Second, on the issues, Mr. Trump provided hope for these leaders as he spoke boldly for religious liberty, for ending the Johnson Amendment (which threatens churches that engage in politics with losing their tax-exempt status), for standing with Israel, for repealing Obamacare, and for insisting on the appointment of constitutionally minded Supreme Court justices. All of this is good news.
What came from New York
Reaction to the meeting spans the #Trump spectrum. Some faith leaders are readily embracing Trump’s candidacy. Some are in “wait and see” mode. And some are reluctant. In scriptural terms, it ranges from hot to lukewarm to cold. Any reports of a massive stamp of approval from faith leaders are greatly exaggerated.
My biggest concern after leaving this meeting, however, is witnessing brothers and sisters in Christ on both sides of the #Trump debate disparaging one another in the name of Christ. As big as this event was, and as big as this election is, I encourage all believers to think bigger. Tearing apart the church over #Trump is defeating the bigger vision for the sake of the smaller.
For our hope – the hope of the believer, the hope of the church, and even America’s best hope – is not in Donald Trump nor Hillary Clinton nor the 2016 election nor any human instrument. Think bigger! Our true hope is not in a president or king, but in the King of Kings, and as Ronald Reagan rightly pointed out, “This country hungers for a spiritual revival.”
And the one institution that champions that true hope for revival is not a candidate or political party, but the church. The vision of the church is the vision bigger than even Donald Trump.
The best message that could come out of this meeting in New York is an overwhelming and united embrace of the belief that our true hope for America is in the Bride of Christ, the church. Simply put, America needs the church to be the church. Our pulpits must be enflamed with the righteousness Alexis de Tocqueville proclaimed makes America unique. The church, the body of Christ, must be willing to lead with humility and in prayer by seeking God’s heart and by authentically turning from our wicked and indifferent ways (2 Chronicles 7:14). We need revival, and nothing else and no one else will do.
Thus, I encourage all believers, no matter where you are on the #Trump spectrum, to think bigger and to encourage one another to keep the main thing the main thing – the church’s united mission to proclaim the Cross of Christ! Let us not allow our smaller vision of Donald Trump to so divide the Body of Christ that it compromises or disqualifies us from our true hope.
One year ago, the U.S. Supreme Court handed down the Obergefell v. Hodges decision, opining that states should grant marriage licenses to same-sex couples.
The ramifications of that ruling, however, reveal Obergefell has done anything but “settle” the issue of marriage. In fact, just as we continue to debate abortion and its related issues 40 years after Roe v. Wade, the discussion over Obergefell has only just begun.
First ripples and ramifications
For years, advocates repeatedly told Americans that same-sex “marriage” wouldn’t affect anyone but same-sex couples. They were wrong.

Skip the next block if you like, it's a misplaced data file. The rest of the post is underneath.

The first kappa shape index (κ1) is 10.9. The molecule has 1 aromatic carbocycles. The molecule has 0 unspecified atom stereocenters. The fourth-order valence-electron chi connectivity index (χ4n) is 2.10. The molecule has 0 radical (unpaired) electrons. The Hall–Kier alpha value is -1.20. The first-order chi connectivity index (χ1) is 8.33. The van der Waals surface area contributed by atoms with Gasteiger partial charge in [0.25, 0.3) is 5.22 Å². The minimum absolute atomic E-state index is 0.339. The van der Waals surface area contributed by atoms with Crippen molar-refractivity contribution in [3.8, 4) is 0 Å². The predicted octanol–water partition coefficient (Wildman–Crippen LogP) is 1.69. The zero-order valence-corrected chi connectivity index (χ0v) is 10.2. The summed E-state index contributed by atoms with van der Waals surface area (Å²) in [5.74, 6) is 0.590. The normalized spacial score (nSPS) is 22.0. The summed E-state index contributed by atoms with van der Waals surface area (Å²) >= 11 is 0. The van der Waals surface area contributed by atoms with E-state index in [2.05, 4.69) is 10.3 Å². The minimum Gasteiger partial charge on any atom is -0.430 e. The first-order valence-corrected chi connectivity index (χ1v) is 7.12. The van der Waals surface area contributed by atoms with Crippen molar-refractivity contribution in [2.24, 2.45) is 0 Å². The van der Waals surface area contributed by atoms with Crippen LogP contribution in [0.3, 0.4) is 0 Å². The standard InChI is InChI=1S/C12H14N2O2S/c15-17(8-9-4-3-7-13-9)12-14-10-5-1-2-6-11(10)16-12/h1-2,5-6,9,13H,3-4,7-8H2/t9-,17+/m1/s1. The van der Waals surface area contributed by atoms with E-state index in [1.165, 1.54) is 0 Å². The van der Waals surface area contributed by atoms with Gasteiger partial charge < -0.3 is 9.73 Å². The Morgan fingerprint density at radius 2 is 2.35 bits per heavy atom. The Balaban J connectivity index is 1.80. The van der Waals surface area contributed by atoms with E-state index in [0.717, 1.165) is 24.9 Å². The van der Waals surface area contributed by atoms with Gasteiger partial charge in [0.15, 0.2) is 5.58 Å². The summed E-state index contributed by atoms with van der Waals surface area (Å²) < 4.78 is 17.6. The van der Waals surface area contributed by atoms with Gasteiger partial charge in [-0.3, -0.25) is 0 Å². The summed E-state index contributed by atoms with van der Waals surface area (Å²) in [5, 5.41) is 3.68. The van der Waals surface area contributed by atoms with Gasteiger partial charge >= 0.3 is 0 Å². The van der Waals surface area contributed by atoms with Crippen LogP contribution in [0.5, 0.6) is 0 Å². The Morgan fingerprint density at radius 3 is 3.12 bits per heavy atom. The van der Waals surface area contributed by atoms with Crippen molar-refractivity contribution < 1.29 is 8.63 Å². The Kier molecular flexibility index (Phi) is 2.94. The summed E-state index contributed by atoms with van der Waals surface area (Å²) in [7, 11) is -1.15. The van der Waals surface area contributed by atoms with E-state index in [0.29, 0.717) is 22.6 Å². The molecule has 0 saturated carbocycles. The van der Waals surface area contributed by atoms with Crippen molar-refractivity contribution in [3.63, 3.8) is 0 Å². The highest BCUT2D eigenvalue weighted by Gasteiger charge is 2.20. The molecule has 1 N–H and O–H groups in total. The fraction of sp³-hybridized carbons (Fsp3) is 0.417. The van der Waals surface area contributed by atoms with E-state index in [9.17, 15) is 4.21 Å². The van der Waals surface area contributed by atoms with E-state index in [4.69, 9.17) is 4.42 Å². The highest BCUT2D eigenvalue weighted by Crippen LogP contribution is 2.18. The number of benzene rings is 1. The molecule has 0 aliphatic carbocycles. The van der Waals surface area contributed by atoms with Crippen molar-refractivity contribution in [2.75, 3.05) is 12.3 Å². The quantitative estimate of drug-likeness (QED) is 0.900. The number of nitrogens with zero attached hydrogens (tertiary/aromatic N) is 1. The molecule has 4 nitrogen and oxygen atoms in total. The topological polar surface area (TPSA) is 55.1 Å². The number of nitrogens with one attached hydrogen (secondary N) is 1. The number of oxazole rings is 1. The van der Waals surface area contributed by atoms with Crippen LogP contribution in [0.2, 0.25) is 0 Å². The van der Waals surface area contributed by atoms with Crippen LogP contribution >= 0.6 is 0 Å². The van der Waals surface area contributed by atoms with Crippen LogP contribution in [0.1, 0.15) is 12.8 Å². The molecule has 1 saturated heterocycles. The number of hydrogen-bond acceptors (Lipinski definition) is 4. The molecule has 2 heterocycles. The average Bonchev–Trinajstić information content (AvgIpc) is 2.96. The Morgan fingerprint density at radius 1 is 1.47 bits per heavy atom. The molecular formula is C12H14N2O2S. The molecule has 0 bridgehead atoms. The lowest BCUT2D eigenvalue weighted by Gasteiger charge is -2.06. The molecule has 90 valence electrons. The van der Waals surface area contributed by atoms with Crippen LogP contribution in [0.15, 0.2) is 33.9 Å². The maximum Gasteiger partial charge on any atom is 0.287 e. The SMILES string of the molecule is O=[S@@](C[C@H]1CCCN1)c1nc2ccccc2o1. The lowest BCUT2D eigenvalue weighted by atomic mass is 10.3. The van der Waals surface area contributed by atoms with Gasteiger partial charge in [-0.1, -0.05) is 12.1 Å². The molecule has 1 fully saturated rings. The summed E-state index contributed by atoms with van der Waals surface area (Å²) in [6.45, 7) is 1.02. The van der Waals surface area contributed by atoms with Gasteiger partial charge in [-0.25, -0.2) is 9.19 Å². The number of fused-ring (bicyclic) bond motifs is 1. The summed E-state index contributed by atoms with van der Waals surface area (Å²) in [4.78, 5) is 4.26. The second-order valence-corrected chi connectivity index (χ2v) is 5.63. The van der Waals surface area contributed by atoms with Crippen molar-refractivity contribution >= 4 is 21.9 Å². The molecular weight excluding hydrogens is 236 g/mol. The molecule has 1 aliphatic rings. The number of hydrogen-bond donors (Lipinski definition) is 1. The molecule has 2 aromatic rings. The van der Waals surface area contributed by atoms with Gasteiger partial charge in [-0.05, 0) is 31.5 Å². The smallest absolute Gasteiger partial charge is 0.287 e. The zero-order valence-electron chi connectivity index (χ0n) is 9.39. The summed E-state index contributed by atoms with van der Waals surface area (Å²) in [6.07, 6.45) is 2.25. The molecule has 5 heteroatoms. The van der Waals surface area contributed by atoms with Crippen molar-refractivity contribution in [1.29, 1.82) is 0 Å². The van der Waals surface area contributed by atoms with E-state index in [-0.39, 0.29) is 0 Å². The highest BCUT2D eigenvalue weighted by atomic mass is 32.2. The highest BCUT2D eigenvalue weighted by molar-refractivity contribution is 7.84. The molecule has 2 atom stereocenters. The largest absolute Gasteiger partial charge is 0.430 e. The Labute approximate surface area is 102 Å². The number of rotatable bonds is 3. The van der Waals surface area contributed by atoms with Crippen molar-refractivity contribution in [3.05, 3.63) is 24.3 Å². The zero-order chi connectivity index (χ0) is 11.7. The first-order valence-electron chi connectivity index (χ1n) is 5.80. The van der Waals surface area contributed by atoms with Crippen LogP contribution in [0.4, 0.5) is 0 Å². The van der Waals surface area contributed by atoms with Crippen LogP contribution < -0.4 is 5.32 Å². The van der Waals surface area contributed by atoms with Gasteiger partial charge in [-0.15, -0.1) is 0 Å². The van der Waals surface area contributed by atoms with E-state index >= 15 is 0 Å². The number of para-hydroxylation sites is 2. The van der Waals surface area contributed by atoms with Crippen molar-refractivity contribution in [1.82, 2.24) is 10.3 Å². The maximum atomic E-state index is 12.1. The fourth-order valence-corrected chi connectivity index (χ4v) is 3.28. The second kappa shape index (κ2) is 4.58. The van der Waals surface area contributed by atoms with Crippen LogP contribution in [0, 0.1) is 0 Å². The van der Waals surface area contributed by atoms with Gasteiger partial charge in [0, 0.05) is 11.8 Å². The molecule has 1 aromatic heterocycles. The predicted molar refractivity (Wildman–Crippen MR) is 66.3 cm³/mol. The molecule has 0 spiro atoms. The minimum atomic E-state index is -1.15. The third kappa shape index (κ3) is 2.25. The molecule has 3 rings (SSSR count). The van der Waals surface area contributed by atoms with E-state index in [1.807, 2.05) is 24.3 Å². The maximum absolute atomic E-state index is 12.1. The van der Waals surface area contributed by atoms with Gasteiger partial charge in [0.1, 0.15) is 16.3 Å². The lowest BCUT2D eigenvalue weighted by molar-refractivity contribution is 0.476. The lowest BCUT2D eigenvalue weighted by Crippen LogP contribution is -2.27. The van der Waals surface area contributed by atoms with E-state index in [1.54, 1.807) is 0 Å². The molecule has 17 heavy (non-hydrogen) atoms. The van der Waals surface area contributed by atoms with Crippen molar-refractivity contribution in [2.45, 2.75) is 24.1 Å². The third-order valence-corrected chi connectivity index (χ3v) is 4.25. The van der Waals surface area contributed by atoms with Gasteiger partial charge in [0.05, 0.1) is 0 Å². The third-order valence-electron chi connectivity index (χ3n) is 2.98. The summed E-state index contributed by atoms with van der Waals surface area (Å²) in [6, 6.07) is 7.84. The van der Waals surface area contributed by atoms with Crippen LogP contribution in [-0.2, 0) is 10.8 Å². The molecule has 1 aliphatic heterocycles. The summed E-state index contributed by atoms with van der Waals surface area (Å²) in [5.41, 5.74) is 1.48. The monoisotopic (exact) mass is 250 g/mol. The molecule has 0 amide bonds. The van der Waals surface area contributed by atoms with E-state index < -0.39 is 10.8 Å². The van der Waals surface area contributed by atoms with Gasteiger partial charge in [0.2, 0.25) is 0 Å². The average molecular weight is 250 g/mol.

The nation has been profoundly shaken by Obergefell and its undefining of marriage and human sexuality. Even our most basic liberties have come under assault as activists within government and without push ever more far-reaching “rights” into our laws. This infringes on legitimate rights to privacy, safety, and religious freedom for all, even pressuring people to violate their deeply held beliefs and publicly participate in undermining their own faith.
Since Obergefell, for example:
• The Gortz Haus, a private wedding chapel right here in Iowa, was forced out of business because of the Christian owners’ religious convictions precluding them from hosting same-sex wedding ceremonies;
• Rowan County, Kentucky, Clerk of Court Kim Davis was sent to jail for acting on her religious convictions and refusing to issue same-sex marriage licenses;
• The U.S. Department of Education released guidelines threatening to yank federal funding from schools unless they allow boys who “identify” as girls (and vice versa) to use opposite-sex bathrooms and showers, play on opposite-sex sports teams, and sleep in opposite-sex hotel rooms on school field trips;
The Obergefell decision is an assault not just on marriage and morality, but on our constitutional form of government. “We the people” only gave the Supreme Court so much power, but the five judges who formed the majority in Obergefell took a great deal more.
“The majority … omits even a pretense of humility, openly relying on its desire to remake society according to its own ‘new insight,'” wrote Chief Justice John Roberts in his dissent to the Obergefell decision. “As a result, the Court invalidates the marriage laws of more than half the States and orders the transformation of a social institution that has formed the basis of human society for millennia. … Just who do we think we are?”
The late Justice Antonin Scalia summarized the Court’s startling power grab this way: “Today’s decree says that my Ruler, and the Ruler of 320 million Americans coast-to-coast, is a majority of the nine lawyers on the Supreme Court. … This practice of constitutional revision by an unelected committee of nine, always accompanied (as it is today) by extravagant praise of liberty, robs the People of the most important liberty they asserted in the Declaration of Independence and won in the Revolution of 1776: the freedom to govern themselves.”
Scalia added, “To allow the policy question of same-sex marriage to be considered and resolved by a select, patrician, highly unrepresentative panel of nine is to violate a principle even more fundamental than no taxation without representation: no social transformation without representation.”